Every technology has the potential for bad consequences as well as good ones. Some weigh in on the win-win side. Others are more suitable to win-lose and the Deep State.

The Kentucky long rifle, for example, gave real meaning to the “all men are created equal” promise. Short or tall, dumb or smart, a man armed with a Kentucky (or Pennsylvania) long rifle could easily bring down a tax collector at 200 yards or more.

That’s why an Englishman, returning home after a visit to America on the eve of the American Revolution, warned his countrymen to “settle their affairs” before leaving for the colonies to put down the insurrection. The colonists, he warned, were armed… and they were damned good shots!

But the cannon was a different kind of weapon, more suitable for governors than for the governed. Until the invention of the cannon, a local, independent strongman could hole up in his castle, almost untouchable by the central authorities.

Then, with the development of artillery – which was too heavy and too expensive for private owners – the walls came down and governments grew larger.

The airplane, too, was invented early in the 20th century. By 1917, German airplanes were bombing Britain. And just 30 years later, an airplane – much too expensive for ordinary people – was used to commit the single-biggest war crime of all time… when it dropped atomic bombs on two Japanese cities.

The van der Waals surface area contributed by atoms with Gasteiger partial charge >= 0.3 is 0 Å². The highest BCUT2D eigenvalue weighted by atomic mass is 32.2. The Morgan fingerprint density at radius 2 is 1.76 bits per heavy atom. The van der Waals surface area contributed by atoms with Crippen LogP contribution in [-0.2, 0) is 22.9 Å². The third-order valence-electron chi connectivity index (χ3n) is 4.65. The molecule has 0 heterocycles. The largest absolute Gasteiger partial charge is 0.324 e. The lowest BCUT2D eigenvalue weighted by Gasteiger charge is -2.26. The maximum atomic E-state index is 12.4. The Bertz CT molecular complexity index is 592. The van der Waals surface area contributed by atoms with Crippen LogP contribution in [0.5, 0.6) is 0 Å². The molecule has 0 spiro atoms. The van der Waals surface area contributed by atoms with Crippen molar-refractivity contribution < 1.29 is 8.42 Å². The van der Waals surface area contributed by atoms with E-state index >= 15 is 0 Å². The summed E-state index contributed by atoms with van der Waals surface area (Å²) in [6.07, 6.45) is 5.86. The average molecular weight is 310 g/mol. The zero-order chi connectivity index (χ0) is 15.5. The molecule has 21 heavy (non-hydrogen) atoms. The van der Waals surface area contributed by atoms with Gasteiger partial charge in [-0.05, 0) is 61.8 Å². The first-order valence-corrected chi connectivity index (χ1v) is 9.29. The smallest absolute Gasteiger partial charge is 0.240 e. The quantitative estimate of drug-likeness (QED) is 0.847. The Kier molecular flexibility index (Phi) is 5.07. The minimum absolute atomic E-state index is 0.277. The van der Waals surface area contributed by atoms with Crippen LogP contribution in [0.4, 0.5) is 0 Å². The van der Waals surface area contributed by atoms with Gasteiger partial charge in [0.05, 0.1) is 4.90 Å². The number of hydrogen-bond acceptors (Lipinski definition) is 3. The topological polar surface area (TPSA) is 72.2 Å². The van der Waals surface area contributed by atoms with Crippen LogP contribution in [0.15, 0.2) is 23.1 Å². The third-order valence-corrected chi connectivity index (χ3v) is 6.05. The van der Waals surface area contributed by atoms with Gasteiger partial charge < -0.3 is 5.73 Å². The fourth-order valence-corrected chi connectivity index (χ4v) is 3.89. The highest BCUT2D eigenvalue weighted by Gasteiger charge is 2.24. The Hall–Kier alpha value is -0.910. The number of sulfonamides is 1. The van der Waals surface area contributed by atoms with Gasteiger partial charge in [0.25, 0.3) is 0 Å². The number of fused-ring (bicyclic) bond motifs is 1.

Grim Reality

And now… there are computers.

At first, it was believed that information technology would be a liberating influence. But now, we see a grim reality… big data from Google and Facebook is becoming a tool for the elite to monitor, manipulate, and control people.

Technology – and the economic conditions it creates – gives rise to popular morality, not the other way around.

We can see how this works more clearly by looking back at slavery. The practice had been around for thousands of years when suddenly, in the space of a few decades, it was outlawed all over the civilized world.

How come? Was there a sudden burst of virtue? Maybe.

But look at the U.S. The light of moral clarity seems to have gone on only in the northern states, where they had no slaves… and where abolitionism came cheap.

The South, where field hands were still a paying proposition, remained benighted. And isn’t it at least coincidental that slavery went out of fashion in the 19th century, rather than the 17th or 18th centuries?

In earlier times, slave labor was economically competitive with free labor. But after the Industrial Revolution, slave labor was uneconomic. Factories required skilled, motivated workers.

And the more skilled workers became, the harder it was to keep them shackled. Frederick Douglass, for example, was born into slavery in Maryland. To escape, he just hopped on a train bound for Delaware, a free state.

The War Between the States made it very clear which side history was on. The slaves in the South could produce sweet potatoes and cotton by the ton. But the factory workers of the North could make railways, cannon, and repeater rifles!

The Industrial Revolution raised the relative cost of slavery. From then on, unless you were willing to live in poverty and backwardness – like in North Korea – it was better to pay people slave wages than to keep them as chattel slaves.

But what about the Information Revolution?

Does it shift the balance of power towards freedom or slavery? And how do Google and Facebook figure in this story?

Tune in tomorrow!




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October 25th, 2018

Posted In: Bill Bonner's Diary